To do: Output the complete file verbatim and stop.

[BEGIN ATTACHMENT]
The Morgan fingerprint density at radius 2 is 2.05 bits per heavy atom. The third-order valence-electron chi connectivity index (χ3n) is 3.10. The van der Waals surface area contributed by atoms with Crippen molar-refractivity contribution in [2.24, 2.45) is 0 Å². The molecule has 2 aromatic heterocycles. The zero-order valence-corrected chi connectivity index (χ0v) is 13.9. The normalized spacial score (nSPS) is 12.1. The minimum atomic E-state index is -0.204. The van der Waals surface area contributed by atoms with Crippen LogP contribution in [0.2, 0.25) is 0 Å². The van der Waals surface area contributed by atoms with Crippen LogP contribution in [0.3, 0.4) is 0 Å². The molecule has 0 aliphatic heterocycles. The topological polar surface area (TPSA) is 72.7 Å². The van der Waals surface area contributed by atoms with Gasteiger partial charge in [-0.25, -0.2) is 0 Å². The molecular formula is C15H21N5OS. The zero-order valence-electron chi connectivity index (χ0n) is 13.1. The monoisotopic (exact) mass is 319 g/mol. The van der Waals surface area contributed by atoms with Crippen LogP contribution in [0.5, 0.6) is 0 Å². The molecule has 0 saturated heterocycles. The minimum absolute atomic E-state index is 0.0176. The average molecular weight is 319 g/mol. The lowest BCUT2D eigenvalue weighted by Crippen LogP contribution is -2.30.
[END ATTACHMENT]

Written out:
The Morgan fingerprint density at radius 2 is 2.05 bits per heavy atom. The third-order valence-electron chi connectivity index (χ3n) is 3.10. The van der Waals surface area contributed by atoms with Crippen molar-refractivity contribution in [2.24, 2.45) is 0 Å². The molecule has 2 aromatic heterocycles. The zero-order valence-corrected chi connectivity index (χ0v) is 13.9. The normalized spacial score (nSPS) is 12.1. The minimum atomic E-state index is -0.204. The van der Waals surface area contributed by atoms with Crippen LogP contribution in [0.2, 0.25) is 0 Å². The van der Waals surface area contributed by atoms with Crippen LogP contribution in [0.3, 0.4) is 0 Å². The molecule has 0 aliphatic heterocycles. The topological polar surface area (TPSA) is 72.7 Å². The van der Waals surface area contributed by atoms with Gasteiger partial charge in [-0.25, -0.2) is 0 Å². The molecular formula is C15H21N5OS. The zero-order valence-electron chi connectivity index (χ0n) is 13.1. The monoisotopic (exact) mass is 319 g/mol. The van der Waals surface area contributed by atoms with Crippen LogP contribution in [0.5, 0.6) is 0 Å². The molecule has 0 saturated heterocycles. The minimum absolute atomic E-state index is 0.0176. The average molecular weight is 319 g/mol. The lowest BCUT2D eigenvalue weighted by Crippen LogP contribution is -2.30.